Dogs like this may be former breeding stock from puppy mills, sled dogs or greyhounds who are not used to living in a home environment, or dogs from hoarding situations. If you’re adopting this type of dog, do your research first so that you are prepared for what to expect. Dogs from a very difficult background (such as from a hoarder) may have lifelong issues – but if you’re the right kind of home, can still be very rewarding as pets.
For example, dogs re-homed from puppy mills can be fearful of dogs and strangers, have compulsive behaviours, be sensitive to being touched, and need to be house-trained. The good news is that many of these dogs can still make good family pets if you are prepared to put the work in. Similarly, in beagles re-homed from laboratories, the most common behaviour issues are house-soiling, separation anxiety, and fear of loud noises. But again most people are happy with their pet, and it helps if they do obedience training using lots of rewards.
The important thing is to be aware of the issues and make a plan for how to deal with them. As well, consider whether you have the right experience to adopt this kind of dog, and whether you are willing to learn how to provide what they need.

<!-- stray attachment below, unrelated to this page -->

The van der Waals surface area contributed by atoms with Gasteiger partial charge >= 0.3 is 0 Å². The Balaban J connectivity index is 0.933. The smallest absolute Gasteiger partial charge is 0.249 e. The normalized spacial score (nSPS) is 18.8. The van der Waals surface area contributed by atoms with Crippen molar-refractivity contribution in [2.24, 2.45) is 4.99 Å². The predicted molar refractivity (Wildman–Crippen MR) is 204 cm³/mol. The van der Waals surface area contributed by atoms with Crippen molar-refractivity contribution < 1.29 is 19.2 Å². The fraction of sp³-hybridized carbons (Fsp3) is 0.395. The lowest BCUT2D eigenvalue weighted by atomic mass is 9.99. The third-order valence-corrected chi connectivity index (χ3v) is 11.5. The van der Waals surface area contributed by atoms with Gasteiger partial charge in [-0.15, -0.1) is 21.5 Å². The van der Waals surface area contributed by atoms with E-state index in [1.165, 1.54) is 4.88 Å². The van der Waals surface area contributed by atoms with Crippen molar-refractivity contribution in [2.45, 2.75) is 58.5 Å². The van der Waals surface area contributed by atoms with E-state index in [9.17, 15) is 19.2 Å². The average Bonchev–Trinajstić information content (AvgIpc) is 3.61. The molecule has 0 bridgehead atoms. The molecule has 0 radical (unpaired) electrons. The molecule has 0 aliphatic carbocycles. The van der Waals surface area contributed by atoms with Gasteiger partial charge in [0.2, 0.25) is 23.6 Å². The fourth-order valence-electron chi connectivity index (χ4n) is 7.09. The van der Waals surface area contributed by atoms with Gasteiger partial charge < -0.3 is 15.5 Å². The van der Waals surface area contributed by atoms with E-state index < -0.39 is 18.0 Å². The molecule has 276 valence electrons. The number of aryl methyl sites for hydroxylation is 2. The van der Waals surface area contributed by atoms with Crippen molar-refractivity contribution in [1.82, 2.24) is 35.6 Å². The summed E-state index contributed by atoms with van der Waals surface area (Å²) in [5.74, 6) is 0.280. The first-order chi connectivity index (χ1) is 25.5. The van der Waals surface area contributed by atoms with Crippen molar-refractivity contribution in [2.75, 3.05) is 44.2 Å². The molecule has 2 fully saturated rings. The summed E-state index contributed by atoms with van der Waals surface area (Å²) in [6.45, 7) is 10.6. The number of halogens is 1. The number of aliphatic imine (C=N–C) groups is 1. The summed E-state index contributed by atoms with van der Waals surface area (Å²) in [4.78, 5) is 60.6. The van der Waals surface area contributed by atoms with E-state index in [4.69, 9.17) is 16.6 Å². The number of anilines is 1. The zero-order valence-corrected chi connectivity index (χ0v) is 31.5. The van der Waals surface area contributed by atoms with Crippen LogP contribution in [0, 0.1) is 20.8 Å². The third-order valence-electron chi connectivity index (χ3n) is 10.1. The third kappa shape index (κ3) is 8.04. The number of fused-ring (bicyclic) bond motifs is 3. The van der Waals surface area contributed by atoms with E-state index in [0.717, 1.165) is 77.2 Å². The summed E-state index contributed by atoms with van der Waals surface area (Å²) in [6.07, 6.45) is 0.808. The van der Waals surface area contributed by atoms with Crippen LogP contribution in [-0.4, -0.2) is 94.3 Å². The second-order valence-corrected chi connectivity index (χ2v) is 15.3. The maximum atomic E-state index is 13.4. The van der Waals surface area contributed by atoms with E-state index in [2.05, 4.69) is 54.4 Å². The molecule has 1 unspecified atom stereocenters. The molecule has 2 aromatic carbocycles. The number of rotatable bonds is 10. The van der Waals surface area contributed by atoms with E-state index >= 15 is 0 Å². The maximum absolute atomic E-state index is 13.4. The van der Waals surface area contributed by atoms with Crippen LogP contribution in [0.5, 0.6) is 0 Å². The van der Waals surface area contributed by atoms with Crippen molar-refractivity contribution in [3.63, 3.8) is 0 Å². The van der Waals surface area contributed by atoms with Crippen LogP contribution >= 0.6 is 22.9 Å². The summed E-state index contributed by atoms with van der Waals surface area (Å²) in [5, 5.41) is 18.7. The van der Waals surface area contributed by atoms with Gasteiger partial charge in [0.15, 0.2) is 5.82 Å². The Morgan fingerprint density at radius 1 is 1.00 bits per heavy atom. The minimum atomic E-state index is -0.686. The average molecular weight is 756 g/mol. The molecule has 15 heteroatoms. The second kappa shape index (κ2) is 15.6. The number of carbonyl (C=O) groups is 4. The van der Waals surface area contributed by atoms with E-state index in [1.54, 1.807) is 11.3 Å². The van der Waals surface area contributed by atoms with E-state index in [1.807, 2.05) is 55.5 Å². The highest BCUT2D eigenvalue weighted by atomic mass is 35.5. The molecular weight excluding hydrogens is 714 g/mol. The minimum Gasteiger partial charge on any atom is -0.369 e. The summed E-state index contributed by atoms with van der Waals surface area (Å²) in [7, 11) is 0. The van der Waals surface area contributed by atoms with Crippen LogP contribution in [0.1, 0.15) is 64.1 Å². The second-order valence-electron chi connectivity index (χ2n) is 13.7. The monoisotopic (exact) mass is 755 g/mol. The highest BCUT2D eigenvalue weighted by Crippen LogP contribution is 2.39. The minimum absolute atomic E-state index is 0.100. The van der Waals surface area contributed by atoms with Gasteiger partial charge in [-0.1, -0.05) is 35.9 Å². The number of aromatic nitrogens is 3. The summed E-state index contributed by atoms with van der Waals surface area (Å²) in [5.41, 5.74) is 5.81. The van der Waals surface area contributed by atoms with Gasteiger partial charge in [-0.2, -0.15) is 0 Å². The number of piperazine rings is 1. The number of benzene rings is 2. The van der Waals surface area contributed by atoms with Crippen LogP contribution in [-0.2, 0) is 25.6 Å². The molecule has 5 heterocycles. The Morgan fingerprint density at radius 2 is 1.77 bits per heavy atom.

For further reading on fearful dogs, I recommend The Cautious Canine-How to Help Dogs Conquer Their Fears by Patricia McConnell, From Fearful to Fear Free: A Positive Program to Free Your Dog from Anxiety, Fears, and Phobias by Marty Becker et al, and A Guide To Living With & Training A Fearful Dog by Debbie Jacobs. As well, my book Wag: The Science of Making Your Dog Happy has lots of tips that will help you understand your fearful dog, and chapter 13 is about fear and other problems.
Senior dogs find it harder to cope with stress, so you’ll want to make their transition as stress-free as possible. Make sure they have a quiet room to spend time in so that they don’t get overwhelmed. It may take a senior dog a bit longer to adjust to their new home, so give them time to adjust.